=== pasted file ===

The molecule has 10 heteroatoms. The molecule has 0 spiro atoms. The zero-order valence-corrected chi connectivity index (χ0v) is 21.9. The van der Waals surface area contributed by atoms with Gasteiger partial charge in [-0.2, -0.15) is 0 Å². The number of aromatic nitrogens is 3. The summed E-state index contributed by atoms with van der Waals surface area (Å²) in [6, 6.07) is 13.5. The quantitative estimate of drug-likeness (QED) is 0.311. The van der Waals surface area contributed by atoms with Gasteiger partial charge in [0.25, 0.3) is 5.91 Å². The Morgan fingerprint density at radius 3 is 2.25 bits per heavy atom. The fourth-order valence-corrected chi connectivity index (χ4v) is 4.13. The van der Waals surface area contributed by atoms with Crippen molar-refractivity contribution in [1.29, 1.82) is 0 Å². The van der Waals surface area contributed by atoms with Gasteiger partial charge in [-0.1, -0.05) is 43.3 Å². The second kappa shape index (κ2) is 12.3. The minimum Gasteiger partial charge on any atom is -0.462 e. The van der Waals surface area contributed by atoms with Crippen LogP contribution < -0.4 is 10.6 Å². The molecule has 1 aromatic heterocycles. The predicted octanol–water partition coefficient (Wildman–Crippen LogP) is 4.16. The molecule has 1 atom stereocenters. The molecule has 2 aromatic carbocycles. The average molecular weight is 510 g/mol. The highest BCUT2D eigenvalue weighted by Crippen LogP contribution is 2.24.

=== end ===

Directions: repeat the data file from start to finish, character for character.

The molecule has 10 heteroatoms. The molecule has 0 spiro atoms. The zero-order valence-corrected chi connectivity index (χ0v) is 21.9. The van der Waals surface area contributed by atoms with Gasteiger partial charge in [-0.2, -0.15) is 0 Å². The number of aromatic nitrogens is 3. The summed E-state index contributed by atoms with van der Waals surface area (Å²) in [6, 6.07) is 13.5. The quantitative estimate of drug-likeness (QED) is 0.311. The van der Waals surface area contributed by atoms with Gasteiger partial charge in [0.25, 0.3) is 5.91 Å². The Morgan fingerprint density at radius 3 is 2.25 bits per heavy atom. The fourth-order valence-corrected chi connectivity index (χ4v) is 4.13. The van der Waals surface area contributed by atoms with Crippen molar-refractivity contribution in [1.29, 1.82) is 0 Å². The van der Waals surface area contributed by atoms with Gasteiger partial charge in [-0.1, -0.05) is 43.3 Å². The second kappa shape index (κ2) is 12.3. The minimum Gasteiger partial charge on any atom is -0.462 e. The van der Waals surface area contributed by atoms with Crippen LogP contribution < -0.4 is 10.6 Å². The molecule has 1 aromatic heterocycles. The predicted octanol–water partition coefficient (Wildman–Crippen LogP) is 4.16. The molecule has 1 atom stereocenters. The molecule has 2 aromatic carbocycles. The average molecular weight is 510 g/mol. The highest BCUT2D eigenvalue weighted by Crippen LogP contribution is 2.24.